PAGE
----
As medical technologies and treatments improve, more people are surviving once-fatal forms of cancer, heart disease and other conditions. Many employers have responded to rising costs by increasing their employees’ share of costs. This can leave many employees with staggering healthcare expenses—even if they have medical benefits. The answer? Supplemental health benefits.
The Advantages of Critical Illness Coverage
A critical illness policy pays a lump sum benefit if a plan participant is diagnosed with a serious health condition, such as cancer, heart attack or stroke. Illnesses covered under the policies vary, but can include Alzheimer’s, paralysis, coma, multiple sclerosis and loss of hearing. These policies pay a lump sum upon diagnosis, which the insured can use for any expense—co-payments, travel costs, experimental treatments or even to replace wages of a family member leaving work to provide support.
Maximum benefits under critical illness policies typically average around $25,000, with premiums costing about $300 to $500 annually, depending on the health, gender, age and location of the insured. Higher-end policies covering a dozen or more conditions generally pay benefits of more than $100,000 and cost about $1,500 to $2,000 a year.
Most critical illness policies are written on a voluntary basis, or entirely employee-paid, although an employer may choose to offset part of the cost. Most policies qualify under Section 125 plans, so workers using payroll deductions can allocate pre-tax dollars to pay premiums.
Critical illness policies are generally portable, and benefits are not reduced after the insured reaches a certain age. In addition, equal benefit amounts are available for each family member when the employee buys family coverage. Some insurers offer a “return of premium” feature. If the insured dies of something that’s not covered by the policy—say, a car accident or a very rare disease—the provider will give back all of the premiums, minus any benefits already paid.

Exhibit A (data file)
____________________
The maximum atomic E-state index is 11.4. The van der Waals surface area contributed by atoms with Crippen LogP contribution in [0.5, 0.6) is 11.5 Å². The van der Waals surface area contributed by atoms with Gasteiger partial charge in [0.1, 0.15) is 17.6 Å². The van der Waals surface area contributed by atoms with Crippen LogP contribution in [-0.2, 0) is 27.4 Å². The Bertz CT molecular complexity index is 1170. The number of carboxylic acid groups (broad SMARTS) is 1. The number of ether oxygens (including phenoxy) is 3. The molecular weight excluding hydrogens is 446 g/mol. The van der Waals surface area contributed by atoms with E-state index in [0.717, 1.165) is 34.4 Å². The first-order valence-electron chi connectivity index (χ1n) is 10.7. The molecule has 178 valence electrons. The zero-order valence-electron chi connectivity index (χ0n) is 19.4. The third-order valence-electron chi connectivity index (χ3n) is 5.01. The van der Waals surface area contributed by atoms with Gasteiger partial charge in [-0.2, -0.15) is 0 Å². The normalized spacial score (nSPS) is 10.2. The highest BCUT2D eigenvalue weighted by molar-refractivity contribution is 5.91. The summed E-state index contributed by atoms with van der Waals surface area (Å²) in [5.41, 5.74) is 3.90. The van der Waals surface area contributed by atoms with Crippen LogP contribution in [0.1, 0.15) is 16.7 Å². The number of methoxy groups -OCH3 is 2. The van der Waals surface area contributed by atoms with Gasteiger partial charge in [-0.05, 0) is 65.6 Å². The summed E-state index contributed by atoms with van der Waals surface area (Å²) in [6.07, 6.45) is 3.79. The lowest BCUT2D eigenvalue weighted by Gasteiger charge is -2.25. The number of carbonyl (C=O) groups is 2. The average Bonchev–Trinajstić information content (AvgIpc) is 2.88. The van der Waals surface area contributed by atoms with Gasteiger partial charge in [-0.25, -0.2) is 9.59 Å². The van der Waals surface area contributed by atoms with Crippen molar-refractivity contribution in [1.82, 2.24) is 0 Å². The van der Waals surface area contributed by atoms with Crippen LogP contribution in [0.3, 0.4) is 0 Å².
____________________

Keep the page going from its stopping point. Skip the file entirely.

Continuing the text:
Eligibility and enrollment. Employees usually must complete a detailed medical questionnaire as part of the critical illness insurance enrollment process. Policyholders might be denied coverage if they already have a covered illness or if several direct relatives have had one. Policies under $100,000 generally don’t require a medical exam. Some plans require waiting periods of 30 days or even several months before coverage begins. Others stop paying benefits after a fixed period of two or three years.
Limitations. Most policies have age limitations. Many insurers won’t issue new policies after ages 59 or 65, although age cutoffs vary by insurer. After the cutoff age, many policies reduce the lump-sum payout by half, but don’t reduce the premiums. In other words, if a policyholder has a stroke at age 75, she might only get half the benefit. Many critical illness policies also have fixed dollar limits, paying a maximum amount for individual services or limiting total benefits to a fixed amount, such as $5,000 or $10,000.
Some financial advisors and consumer advocates think that critical illness insurance is unnecessary. They believe consumers would be better off devoting the premium dollars to savings, investments, or even to fitness programs to help reduce the risk of illness. For some people, comprehensive health and disability coverage might be enough protection. However, since most employees do not have an adequate emergency fund, critical illness can provide valuable protection when the need arises. Critical illness insurance might hold special appeal for employees who are caring for children or aging parents. By lessening the financial blow of a serious illness, the employee can focus on recovery, rather than the added stress of staggering medical expenses. Supplemental benefits can boost employee morale and foster loyalty — both of which enhance productivity. For more information about the right critical illness or other supplemental benefit policies for your employees, please contact us.
Critical Illness Insurance vs. Cancer Insurance
Critical illness insurance differs from “cancer insurance” and other so-called “dread disease” coverages, which have been available for some time. First, critical illness policies cover illnesses in addition to cancer. What’s more, cancer policies are typically indemnity plans that pay for specific treatment costs, such as hospital stays or radiation treatments. For an additional premium, riders may be added to cover emergency room visits, certain inpatient and outpatient procedures and other disability benefits.
While cancer treatment accounts for about 10 percent of U.S. health expenses, no single disease accounts for more than a small proportion of the overall national healthcare bill. That’s why it is essential to offer coverage for all conditions, not just cancer. And because cancer patients often face large non-medical expenses, such as home care, transportation and rehabilitation costs, many prefer the flexibility of critical illness coverage.